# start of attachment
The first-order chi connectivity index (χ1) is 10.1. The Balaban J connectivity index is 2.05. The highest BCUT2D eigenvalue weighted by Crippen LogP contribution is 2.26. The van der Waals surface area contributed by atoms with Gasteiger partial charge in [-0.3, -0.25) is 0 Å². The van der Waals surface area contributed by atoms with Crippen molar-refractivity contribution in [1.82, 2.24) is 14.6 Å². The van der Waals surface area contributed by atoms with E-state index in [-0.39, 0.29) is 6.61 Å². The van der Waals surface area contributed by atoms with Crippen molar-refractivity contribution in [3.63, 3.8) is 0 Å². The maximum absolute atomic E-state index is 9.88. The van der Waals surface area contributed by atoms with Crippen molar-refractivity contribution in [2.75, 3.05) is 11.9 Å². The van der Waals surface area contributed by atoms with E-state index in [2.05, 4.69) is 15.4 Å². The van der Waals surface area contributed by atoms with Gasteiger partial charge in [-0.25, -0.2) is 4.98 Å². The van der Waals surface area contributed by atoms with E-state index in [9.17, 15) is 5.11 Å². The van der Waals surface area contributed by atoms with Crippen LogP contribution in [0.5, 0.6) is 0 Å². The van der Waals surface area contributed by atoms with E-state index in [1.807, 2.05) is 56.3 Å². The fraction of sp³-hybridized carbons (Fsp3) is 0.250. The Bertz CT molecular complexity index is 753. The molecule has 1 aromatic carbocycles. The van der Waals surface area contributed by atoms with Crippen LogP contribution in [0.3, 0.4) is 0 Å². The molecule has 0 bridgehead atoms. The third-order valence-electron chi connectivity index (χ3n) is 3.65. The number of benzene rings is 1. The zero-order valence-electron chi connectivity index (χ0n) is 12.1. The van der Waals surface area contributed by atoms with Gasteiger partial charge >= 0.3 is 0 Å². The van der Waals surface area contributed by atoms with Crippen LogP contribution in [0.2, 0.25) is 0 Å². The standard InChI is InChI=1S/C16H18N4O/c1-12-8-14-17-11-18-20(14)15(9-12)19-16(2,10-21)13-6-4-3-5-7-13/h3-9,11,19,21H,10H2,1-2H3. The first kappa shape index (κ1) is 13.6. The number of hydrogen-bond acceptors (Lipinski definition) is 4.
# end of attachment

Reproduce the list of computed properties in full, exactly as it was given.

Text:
The first-order chi connectivity index (χ1) is 10.1. The Balaban J connectivity index is 2.05. The highest BCUT2D eigenvalue weighted by Crippen LogP contribution is 2.26. The van der Waals surface area contributed by atoms with Gasteiger partial charge in [-0.3, -0.25) is 0 Å². The van der Waals surface area contributed by atoms with Crippen molar-refractivity contribution in [1.82, 2.24) is 14.6 Å². The van der Waals surface area contributed by atoms with E-state index in [-0.39, 0.29) is 6.61 Å². The van der Waals surface area contributed by atoms with Crippen molar-refractivity contribution in [3.63, 3.8) is 0 Å². The maximum absolute atomic E-state index is 9.88. The van der Waals surface area contributed by atoms with Crippen molar-refractivity contribution in [2.75, 3.05) is 11.9 Å². The van der Waals surface area contributed by atoms with E-state index in [2.05, 4.69) is 15.4 Å². The van der Waals surface area contributed by atoms with Gasteiger partial charge in [-0.25, -0.2) is 4.98 Å². The van der Waals surface area contributed by atoms with E-state index in [9.17, 15) is 5.11 Å². The van der Waals surface area contributed by atoms with Crippen LogP contribution in [0.5, 0.6) is 0 Å². The van der Waals surface area contributed by atoms with E-state index in [1.807, 2.05) is 56.3 Å². The fraction of sp³-hybridized carbons (Fsp3) is 0.250. The Bertz CT molecular complexity index is 753. The molecule has 1 aromatic carbocycles. The van der Waals surface area contributed by atoms with Crippen LogP contribution in [0.3, 0.4) is 0 Å². The molecule has 0 bridgehead atoms. The third-order valence-electron chi connectivity index (χ3n) is 3.65. The number of benzene rings is 1. The zero-order valence-electron chi connectivity index (χ0n) is 12.1. The van der Waals surface area contributed by atoms with Gasteiger partial charge >= 0.3 is 0 Å². The van der Waals surface area contributed by atoms with Crippen LogP contribution in [0.2, 0.25) is 0 Å². The standard InChI is InChI=1S/C16H18N4O/c1-12-8-14-17-11-18-20(14)15(9-12)19-16(2,10-21)13-6-4-3-5-7-13/h3-9,11,19,21H,10H2,1-2H3. The first kappa shape index (κ1) is 13.6. The number of hydrogen-bond acceptors (Lipinski definition) is 4.